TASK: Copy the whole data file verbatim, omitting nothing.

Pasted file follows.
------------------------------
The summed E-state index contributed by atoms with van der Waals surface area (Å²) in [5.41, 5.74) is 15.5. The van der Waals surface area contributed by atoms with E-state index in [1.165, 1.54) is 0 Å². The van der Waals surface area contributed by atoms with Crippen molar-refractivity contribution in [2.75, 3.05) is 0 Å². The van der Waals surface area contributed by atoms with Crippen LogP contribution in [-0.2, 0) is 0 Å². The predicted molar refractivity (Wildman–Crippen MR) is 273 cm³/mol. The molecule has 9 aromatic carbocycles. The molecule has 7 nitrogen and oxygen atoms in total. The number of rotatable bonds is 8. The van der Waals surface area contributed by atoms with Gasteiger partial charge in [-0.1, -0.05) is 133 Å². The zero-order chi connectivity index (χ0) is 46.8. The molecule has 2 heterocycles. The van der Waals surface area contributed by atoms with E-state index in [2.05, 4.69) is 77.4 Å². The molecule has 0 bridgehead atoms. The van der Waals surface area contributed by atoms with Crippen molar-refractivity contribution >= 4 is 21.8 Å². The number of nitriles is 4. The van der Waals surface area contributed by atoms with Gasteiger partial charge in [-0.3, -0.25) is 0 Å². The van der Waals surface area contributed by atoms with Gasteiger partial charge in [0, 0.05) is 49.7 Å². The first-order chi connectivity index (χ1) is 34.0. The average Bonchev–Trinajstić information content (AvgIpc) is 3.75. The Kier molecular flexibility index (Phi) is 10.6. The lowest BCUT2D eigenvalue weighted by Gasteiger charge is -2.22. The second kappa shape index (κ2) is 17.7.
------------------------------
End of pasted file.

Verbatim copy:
The summed E-state index contributed by atoms with van der Waals surface area (Å²) in [5.41, 5.74) is 15.5. The van der Waals surface area contributed by atoms with E-state index in [1.165, 1.54) is 0 Å². The van der Waals surface area contributed by atoms with Crippen molar-refractivity contribution in [2.75, 3.05) is 0 Å². The van der Waals surface area contributed by atoms with Crippen LogP contribution in [-0.2, 0) is 0 Å². The predicted molar refractivity (Wildman–Crippen MR) is 273 cm³/mol. The molecule has 9 aromatic carbocycles. The molecule has 7 nitrogen and oxygen atoms in total. The number of rotatable bonds is 8. The van der Waals surface area contributed by atoms with Gasteiger partial charge in [-0.1, -0.05) is 133 Å². The zero-order chi connectivity index (χ0) is 46.8. The molecule has 2 heterocycles. The van der Waals surface area contributed by atoms with E-state index in [2.05, 4.69) is 77.4 Å². The molecule has 0 bridgehead atoms. The van der Waals surface area contributed by atoms with Crippen molar-refractivity contribution >= 4 is 21.8 Å². The number of nitriles is 4. The van der Waals surface area contributed by atoms with Gasteiger partial charge in [-0.3, -0.25) is 0 Å². The van der Waals surface area contributed by atoms with Gasteiger partial charge in [0, 0.05) is 49.7 Å². The first-order chi connectivity index (χ1) is 34.0. The average Bonchev–Trinajstić information content (AvgIpc) is 3.75. The Kier molecular flexibility index (Phi) is 10.6. The lowest BCUT2D eigenvalue weighted by Gasteiger charge is -2.22. The second kappa shape index (κ2) is 17.7.